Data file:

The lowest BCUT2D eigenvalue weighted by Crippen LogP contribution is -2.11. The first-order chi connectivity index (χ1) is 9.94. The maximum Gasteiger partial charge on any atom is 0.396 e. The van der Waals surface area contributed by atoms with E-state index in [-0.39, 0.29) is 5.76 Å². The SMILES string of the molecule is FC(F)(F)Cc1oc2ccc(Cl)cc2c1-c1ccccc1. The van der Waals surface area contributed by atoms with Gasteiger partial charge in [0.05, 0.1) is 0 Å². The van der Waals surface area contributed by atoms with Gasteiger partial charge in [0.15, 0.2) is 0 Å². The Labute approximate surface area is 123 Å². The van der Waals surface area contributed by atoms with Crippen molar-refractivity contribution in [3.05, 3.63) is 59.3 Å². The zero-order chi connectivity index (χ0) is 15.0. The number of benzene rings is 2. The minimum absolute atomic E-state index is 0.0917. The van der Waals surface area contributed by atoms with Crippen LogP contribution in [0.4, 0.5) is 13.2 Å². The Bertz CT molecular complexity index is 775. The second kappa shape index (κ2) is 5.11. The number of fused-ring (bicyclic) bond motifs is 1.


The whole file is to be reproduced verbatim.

The lowest BCUT2D eigenvalue weighted by Crippen LogP contribution is -2.11. The first-order chi connectivity index (χ1) is 9.94. The maximum Gasteiger partial charge on any atom is 0.396 e. The van der Waals surface area contributed by atoms with E-state index in [-0.39, 0.29) is 5.76 Å². The SMILES string of the molecule is FC(F)(F)Cc1oc2ccc(Cl)cc2c1-c1ccccc1. The van der Waals surface area contributed by atoms with Gasteiger partial charge in [0.05, 0.1) is 0 Å². The van der Waals surface area contributed by atoms with Gasteiger partial charge in [0.15, 0.2) is 0 Å². The Labute approximate surface area is 123 Å². The van der Waals surface area contributed by atoms with Crippen molar-refractivity contribution in [3.05, 3.63) is 59.3 Å². The zero-order chi connectivity index (χ0) is 15.0. The number of benzene rings is 2. The minimum absolute atomic E-state index is 0.0917. The van der Waals surface area contributed by atoms with Crippen LogP contribution in [0.4, 0.5) is 13.2 Å². The Bertz CT molecular complexity index is 775. The second kappa shape index (κ2) is 5.11. The number of fused-ring (bicyclic) bond motifs is 1.